Argumentation and persuasion are crucial elements of Douglass’s rhetoric. In both books, Douglass made his point and pursued readers to agree with him that all people have a right to be free. Douglass expects that his speech helps many people to “awake” from long sleeping and start fighting, because the established Declaration of Independence grants the rights to the populace, and no doubt that in his society the main role is featured to democracy and liberty. For instance, in “My Bondage and My freedom” he writes: “Children have their sorrows as well as men and women; and it would be well to remember this in our dealings with them.  SLAVE- children _are_ children, and prove no exceptions to the general rule” (Douglass, Chapter I, 1998). Every argument forestalls the next one. Vivid arguments and personal examples help the reader to grasp the idea of the books.

Colorful and vivid language is another feature of his style found in both works. Douglass uses a lot of metaphors and comparisons to make his works impressive and bright. Douglass writes about his life expectations saying: “I have been engaged in pleading the cause of my brethren–with what success, and with what devotion, I leave those acquainted with my labors to decide” (Douglass, Chapter XI, 1997). This technique reminds readers of his/her personal experience, family, friends or neighbors and transforms liberation of Douglass into a universal one. He appeals to such universal virtues as tolerance and morals. Idiom and metaphors create sense of unreality and alienation. Douglass deals with his personal sufferings and expresses the effects of the slavery on his fellow friends on a scale of universal significance: “The colored people themselves were of the best metal, and would fight for liberty to the death” (Douglass, Chapter XXI, 1998).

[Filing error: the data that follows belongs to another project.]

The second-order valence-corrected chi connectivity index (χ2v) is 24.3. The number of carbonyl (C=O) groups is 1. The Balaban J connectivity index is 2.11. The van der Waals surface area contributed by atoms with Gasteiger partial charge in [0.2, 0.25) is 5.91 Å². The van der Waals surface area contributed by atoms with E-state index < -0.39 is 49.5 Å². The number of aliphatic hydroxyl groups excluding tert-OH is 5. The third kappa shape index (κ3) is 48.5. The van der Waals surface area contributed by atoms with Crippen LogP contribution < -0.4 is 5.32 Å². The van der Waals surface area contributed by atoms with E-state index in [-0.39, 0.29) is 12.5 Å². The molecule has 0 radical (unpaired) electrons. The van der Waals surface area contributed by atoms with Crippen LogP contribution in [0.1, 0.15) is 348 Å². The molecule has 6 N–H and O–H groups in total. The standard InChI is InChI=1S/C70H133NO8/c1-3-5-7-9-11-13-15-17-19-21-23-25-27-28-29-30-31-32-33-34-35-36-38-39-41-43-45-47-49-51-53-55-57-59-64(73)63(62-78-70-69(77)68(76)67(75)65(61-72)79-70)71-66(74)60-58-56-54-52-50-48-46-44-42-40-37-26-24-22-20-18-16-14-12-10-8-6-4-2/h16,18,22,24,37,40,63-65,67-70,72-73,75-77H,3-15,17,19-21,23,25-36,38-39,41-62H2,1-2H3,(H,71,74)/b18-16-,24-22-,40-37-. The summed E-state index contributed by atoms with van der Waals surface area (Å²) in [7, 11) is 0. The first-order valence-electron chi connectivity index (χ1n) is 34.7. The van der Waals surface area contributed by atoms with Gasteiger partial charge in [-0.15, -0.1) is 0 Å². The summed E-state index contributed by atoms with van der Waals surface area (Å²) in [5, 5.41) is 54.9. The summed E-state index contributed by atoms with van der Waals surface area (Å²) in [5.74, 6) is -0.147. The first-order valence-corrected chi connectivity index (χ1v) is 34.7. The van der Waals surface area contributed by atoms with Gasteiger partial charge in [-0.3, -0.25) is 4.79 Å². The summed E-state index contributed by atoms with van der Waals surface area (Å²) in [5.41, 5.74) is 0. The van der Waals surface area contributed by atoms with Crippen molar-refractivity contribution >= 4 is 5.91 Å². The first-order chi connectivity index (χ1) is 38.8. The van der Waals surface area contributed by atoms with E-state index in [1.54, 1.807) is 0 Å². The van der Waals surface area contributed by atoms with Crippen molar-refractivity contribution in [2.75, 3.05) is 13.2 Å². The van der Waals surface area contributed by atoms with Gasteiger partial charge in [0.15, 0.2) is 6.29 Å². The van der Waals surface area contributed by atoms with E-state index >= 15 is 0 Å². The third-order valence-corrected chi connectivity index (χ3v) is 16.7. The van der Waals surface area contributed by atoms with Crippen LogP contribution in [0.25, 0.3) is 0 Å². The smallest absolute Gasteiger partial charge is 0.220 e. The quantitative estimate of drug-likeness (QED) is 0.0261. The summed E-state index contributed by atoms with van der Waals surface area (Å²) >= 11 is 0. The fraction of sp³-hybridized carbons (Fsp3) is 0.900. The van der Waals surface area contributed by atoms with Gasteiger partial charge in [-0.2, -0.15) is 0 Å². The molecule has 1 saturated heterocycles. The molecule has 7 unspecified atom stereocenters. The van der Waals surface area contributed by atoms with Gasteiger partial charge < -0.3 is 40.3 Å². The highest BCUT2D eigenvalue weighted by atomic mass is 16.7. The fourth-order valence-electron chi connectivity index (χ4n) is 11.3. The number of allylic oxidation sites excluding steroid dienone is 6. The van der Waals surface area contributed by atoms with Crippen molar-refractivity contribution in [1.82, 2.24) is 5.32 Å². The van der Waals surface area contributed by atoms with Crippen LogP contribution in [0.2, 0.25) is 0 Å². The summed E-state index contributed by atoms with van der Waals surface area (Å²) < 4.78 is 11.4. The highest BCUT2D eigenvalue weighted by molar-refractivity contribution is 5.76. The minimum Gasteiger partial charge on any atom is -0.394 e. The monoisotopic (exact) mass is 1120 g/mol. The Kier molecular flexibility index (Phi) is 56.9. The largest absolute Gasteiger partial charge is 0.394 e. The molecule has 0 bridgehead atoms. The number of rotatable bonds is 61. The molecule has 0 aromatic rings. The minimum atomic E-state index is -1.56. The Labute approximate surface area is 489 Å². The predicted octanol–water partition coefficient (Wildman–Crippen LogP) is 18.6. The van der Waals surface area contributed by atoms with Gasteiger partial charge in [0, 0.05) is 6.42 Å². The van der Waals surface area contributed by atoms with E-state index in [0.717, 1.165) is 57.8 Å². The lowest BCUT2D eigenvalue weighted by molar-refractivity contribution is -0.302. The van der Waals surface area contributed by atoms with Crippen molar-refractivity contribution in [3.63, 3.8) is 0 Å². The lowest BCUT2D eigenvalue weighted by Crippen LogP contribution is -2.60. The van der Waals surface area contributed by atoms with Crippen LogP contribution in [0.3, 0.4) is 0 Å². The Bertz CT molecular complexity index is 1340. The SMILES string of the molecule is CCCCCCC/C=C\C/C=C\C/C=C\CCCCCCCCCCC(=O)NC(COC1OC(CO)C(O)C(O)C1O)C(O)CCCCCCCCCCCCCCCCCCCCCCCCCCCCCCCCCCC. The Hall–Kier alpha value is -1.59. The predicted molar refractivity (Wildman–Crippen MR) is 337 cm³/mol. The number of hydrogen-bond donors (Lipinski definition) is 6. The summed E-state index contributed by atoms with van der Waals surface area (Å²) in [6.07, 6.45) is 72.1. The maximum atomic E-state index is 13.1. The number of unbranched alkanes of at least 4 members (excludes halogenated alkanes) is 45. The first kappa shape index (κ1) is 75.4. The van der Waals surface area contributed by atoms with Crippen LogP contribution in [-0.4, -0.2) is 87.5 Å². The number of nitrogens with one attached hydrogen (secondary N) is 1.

His language is logic and accurate, concise and creative. Douglass’s rhetoric has strength, depth and delicacy of feeling. The similarity of both books is that Douglass uses historical information which attracts readers attention. Exclamation marks, rhetorical question and parallel structure of sentences add emotional coloring.

Personal tone is also an important element of his rhetoric, because it creates a certain vision of slavery from the author’s point of view. Readers feel that it is not a voice of the author, but a voice of the slave who really bears enormous burden of slavery. “Now all the property of my old master, slaves included, was in the hands of strangers–strangers who had nothing to do in accumulating it.  Not a slave was left free” (Douglass, Chapter X, 1998).

It is possible to conclude that his autobiographical books “The Narrative of the Life of Frederick Douglass” and “My Bondage and My Freedom” vividly reflect authentic rhetorical style of Frederick Douglass full of dramatic effects and emotional appeal, personal tone and colorful language means which create a specific atmosphere in his works. These techniques help readers to grasp the message at once through physical and emotional state of speakers, their language, way of thinking and values. Douglass possesses intelligence and ana­lytical interest raising the audience to high emotional level.


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  2. Camp, K. The Legacy of Women’s Suffrage. (1996). The Washington Times, November 3, p. 5.
  3. Catt, C. C., Shuler, N.G. (1923). Woman Suffrage and Politics: The Inner Story of the Suffrage Movement. Charles Scribner’s Sons.
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  8. Lampe, G.P. (1998). Frederick Douglass: Freedom’s Voice, 1818-1845. Michigan State University Press.
  9. The Revolutionary Era. (d.) [On line version]. Retrieved from http://memory.loc.gov/ammem/aaohtml/exhibit/aopart2b.html
  10. Schaub, D. (2000) The Spirit of a Free Man. Public Interest, Summer p. 86
  11. Shenk, Joshua Wolf. (2001). The Myth of Lincoln, Reconstructed. The American Prospect. Vol. 12, February 26, p. 36.